As we fade back in right where we left off last year, we can all collectively exhale as Ron (Nick Offerman) gets the news he is going to be a father, adjusts surprisingly well, and plans the world's quickest quickie wedding on the fourth floor of the government building. As April (Aubrey Plaza) and Leslie (Amy Poehler) look on, he and love interest Dianne (Lucy Lawless) recite truncated vows ("I'm tired of not being married to this woman!") and kiss in a shower of tissue fragments. Just like that, we're back to a show and characters it's impossible not to love. Hop foward a month, and the whole gang is on a trip to London so Leslie can break from being the most hated civil servant in Indiana to recieve an award for inspiring women around the world. But when she sees how much the other women are loved by their communities, her frustration with Pawnee bubbles over, and her scathing speech about her hometown is beamed right back to them online, fueling the fire for their plan to get Leslie out of office. After so much Leslie/Ben (Adam Scott) angst in the past, it's nice to see their relationship secure and that work goals will be driving Leslie this season.
Also in London, we had Ron's disdain with Europe slowly transforming into respect and Ben's quest to expand the charity he and Andy started last season. Both stories were simple and paid off with great moments, including Andy's new best friend, a bona fide British noble and all around goofball played by Peter Serafinowicz. Chris Pratt and Serafinowicz are so fun together that it's a shame that plot was designed to write Andy off the show for Pratt to film Guardians of the Galaxy.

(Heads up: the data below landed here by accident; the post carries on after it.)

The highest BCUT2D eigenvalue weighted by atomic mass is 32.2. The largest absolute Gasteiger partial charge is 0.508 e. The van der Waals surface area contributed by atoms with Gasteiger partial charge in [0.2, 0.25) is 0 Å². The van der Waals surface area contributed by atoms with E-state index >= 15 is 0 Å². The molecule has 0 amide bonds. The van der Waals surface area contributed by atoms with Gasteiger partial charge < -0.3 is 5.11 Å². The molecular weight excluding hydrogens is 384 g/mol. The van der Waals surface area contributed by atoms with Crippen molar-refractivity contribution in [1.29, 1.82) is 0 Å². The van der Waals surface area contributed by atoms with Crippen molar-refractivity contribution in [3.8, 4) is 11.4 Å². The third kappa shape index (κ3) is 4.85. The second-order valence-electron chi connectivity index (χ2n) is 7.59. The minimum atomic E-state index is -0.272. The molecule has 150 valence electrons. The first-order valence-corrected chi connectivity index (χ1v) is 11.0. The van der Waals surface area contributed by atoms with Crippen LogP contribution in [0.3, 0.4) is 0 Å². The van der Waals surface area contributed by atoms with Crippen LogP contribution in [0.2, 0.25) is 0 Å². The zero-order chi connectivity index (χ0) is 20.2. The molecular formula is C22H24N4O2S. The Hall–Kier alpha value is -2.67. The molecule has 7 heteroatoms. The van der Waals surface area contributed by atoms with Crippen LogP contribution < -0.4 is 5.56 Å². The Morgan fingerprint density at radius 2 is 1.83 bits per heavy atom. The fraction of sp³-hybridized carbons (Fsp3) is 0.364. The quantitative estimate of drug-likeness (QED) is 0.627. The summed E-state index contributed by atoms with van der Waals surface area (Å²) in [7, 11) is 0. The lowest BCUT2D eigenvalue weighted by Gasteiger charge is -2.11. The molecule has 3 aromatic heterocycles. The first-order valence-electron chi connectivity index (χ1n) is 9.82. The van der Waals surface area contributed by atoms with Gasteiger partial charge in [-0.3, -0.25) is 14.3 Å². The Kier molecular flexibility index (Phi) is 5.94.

Back home in Pawnee, Tom's (Aziz Ansari) mystery nemesis and owner of the "Rent-a-Swag" knockoff was revealed as Jean Ralphio/Mona Lisa's father, and even if it does strain credulity that Henry Winkler's Dr. Saperstein was foolish enough to believe his kids are anything but emotionally stunted idiots, it provided enough great jokes that it didn't matter.
The only plot that felt extraneous was Chris (Rob Lowe) and Ann's (Rashida Jones) pregnancy reveal (in an episode with a wedding, two pregnancies, a surprise scavenger hunt, a trip overseas written expressly to give a character an excuse to go make a Marvel movie, and two remote controlled helicopters). The wonderful thing about Chris Traeger is that he could have chemistry with a wooden spoon, but Ann is starting to feel like a wooden spoon. It may not be a bad thing that these two are set to exit the series halfway through the season.
The theme of last night's episode, and, in a way, the whole show, was maturity. When Leslie vents about the childish population of Pawnee, she's not wrong. But, as Ron reminds her, she's a grownup, and as tempting as it is to react immaturely, being a grownup is what she's good at, and what she really loves. In a way, that sums up the series. We've seen these characters evolve over the past five seasons, and while there have been job shakeups and romantic entangelments, these people are moving into a happy middle age. Which outside the protective, cynical bubble of 30 Rock (RIP!) and Community (...we'll see) occasionally threatens to become too sweet, but is still one of the best returning sitcoms this fall.
Questions, Comments, Concerns:
-While a symmetrically faced Heidi Klum (with accompanying goat cheese statue) made a pleasant guest star, the standout has got to be the wolverine wrangling Mongolian mayor, right?
-April's quest to become a vet didn't factor in to this overstuffed episode, but hopefully it's back next week.
-As Jerry explained the miracle of lactation to a horrified Ann and Chris, the show took it's first turn towards Cronenbergian body horror.
-Dear Donna, never change. Love, Everyone. Dear P&R writers, please write more for Donna. Sincerely, Everyone. (Even Satan.)